Though we volcanoheads prefer our rocks in a liquid or exploding state, those conditions are not very favourable to rock-collecting, a hobby I have only recently decided to add to my growing list of hobbies. I have been lucky enough to have a few friends send me volcanic rocks or ash from a volcano they have visited, but I thought it was high time I expanded my collection with some of the “must-have” specimens of igneous rock. This past weekend at the Tellus Science Museum I found much of what I was looking for in one convenient “starter set” box in their gift shop. It came with a divided plastic tray containing 15 samples, most just a little larger than a penny, a plastic magnifying glass, and a short booklet about geology and how to identify rocks. Also, and luckily for me, it came with a guide telling me which rocks are which. Though I have no idea where in the world any of the samples originate, it is still nice to be able to examine them firsthand and up-close.
BUT it will be even more fun to see who here can identify the most samples, so here is the challenge. I will provide the list of rocks that came in the box, but the photos are in random order. See how many you can match up. Every rock you correctly identify is worth 2 points, and I will give a 5 point bonus to whoever identifies the most PLUS an extra five points if anybody can identify all 15 samples correctly. This challenge will run until the end of July, and you may answer by hidden-comment here or, if you follow the Eldfjallanördást group on Facebook, may answer by private message to me (Spike Page) there. If you make your guesses early and change your mind you can submit new guesses, but only your final guesses will be scored.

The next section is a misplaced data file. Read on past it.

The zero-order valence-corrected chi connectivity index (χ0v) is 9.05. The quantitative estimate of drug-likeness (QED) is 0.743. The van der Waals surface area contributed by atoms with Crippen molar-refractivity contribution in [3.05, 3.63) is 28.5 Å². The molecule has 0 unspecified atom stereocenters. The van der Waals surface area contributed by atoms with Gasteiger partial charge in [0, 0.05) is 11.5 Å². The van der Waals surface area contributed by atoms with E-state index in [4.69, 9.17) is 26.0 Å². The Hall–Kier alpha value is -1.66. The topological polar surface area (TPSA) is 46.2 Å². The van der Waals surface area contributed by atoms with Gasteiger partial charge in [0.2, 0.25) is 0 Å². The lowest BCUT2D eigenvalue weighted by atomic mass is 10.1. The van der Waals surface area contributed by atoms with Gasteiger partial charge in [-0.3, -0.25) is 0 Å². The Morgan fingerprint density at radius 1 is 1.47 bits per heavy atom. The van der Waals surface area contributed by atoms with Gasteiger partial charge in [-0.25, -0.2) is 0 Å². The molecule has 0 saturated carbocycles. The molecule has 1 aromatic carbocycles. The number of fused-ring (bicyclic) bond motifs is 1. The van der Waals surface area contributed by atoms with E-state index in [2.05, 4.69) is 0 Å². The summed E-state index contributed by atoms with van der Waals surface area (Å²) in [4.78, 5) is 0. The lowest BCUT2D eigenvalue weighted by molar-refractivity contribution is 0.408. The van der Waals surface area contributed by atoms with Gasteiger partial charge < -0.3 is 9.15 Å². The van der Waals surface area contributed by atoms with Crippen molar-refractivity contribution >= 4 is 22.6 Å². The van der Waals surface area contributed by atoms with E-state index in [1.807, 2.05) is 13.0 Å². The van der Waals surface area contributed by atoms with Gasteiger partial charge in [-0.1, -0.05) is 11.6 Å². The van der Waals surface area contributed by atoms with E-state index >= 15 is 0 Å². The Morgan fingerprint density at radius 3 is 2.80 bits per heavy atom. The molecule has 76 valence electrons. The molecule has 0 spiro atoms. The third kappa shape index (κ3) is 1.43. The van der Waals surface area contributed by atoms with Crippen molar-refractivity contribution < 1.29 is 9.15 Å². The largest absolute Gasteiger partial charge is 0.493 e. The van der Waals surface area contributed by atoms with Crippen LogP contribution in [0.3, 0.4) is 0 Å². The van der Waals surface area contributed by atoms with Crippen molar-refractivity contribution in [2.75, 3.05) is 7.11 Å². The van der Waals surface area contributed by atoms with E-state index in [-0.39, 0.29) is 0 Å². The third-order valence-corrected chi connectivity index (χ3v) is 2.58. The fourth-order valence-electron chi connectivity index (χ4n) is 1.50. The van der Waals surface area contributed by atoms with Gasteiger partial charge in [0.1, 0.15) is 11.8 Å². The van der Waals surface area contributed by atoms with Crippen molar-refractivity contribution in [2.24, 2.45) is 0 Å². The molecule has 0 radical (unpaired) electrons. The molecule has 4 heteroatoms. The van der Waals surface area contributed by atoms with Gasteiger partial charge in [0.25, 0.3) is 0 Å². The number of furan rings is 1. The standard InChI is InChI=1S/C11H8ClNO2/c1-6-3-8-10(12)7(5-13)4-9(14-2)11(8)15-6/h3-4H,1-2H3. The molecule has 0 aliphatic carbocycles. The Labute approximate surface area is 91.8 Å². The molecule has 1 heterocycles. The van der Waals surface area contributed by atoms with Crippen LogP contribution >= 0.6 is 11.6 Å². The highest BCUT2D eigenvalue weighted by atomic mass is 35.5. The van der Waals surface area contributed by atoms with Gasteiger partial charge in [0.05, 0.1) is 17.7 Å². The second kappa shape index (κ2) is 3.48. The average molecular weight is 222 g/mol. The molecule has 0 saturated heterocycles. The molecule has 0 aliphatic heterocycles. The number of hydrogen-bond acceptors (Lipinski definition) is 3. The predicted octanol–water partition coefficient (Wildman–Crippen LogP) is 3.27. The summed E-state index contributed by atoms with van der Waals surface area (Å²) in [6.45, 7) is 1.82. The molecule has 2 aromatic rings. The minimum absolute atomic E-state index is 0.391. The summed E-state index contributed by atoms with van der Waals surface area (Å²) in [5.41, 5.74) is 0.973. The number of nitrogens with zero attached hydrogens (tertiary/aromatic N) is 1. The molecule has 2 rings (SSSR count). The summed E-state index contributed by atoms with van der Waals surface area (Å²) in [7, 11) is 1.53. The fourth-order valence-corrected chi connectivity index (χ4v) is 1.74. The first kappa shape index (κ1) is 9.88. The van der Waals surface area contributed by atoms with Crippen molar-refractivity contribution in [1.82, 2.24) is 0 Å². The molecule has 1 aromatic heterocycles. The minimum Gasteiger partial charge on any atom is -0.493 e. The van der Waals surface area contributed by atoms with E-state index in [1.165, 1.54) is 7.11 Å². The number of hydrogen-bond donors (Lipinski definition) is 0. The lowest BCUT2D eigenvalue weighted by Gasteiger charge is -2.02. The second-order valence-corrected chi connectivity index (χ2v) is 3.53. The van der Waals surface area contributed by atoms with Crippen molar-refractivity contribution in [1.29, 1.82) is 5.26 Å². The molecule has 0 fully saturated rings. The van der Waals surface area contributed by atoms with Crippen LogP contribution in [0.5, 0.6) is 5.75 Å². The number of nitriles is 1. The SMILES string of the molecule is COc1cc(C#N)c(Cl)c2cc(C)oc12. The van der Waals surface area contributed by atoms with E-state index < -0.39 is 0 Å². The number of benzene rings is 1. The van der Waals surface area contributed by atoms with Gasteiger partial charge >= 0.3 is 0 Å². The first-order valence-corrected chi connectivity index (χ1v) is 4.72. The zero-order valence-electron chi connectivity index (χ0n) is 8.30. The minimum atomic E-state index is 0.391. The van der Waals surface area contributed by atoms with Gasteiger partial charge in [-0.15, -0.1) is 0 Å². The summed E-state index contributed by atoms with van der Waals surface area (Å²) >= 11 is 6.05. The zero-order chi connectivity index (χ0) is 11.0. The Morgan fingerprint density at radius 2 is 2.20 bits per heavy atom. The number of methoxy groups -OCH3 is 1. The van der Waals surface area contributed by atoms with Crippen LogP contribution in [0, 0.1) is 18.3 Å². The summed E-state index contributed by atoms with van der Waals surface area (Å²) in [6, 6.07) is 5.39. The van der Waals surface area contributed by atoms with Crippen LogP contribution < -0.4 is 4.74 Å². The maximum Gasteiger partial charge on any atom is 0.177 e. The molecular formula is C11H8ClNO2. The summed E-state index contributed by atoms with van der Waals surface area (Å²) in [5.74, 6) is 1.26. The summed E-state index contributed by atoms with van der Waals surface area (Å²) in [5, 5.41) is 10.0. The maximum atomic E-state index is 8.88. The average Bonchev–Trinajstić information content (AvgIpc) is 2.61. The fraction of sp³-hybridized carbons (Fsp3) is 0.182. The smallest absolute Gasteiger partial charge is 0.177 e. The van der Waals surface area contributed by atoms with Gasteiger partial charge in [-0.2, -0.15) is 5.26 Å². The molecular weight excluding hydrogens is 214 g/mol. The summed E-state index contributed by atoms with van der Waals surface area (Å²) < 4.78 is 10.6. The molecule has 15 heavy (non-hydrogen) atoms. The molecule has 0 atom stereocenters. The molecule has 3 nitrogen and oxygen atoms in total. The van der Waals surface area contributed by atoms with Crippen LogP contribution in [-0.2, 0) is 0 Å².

Good luck, rock-hounds!
THE PHOTOS (Click on each for a larger view)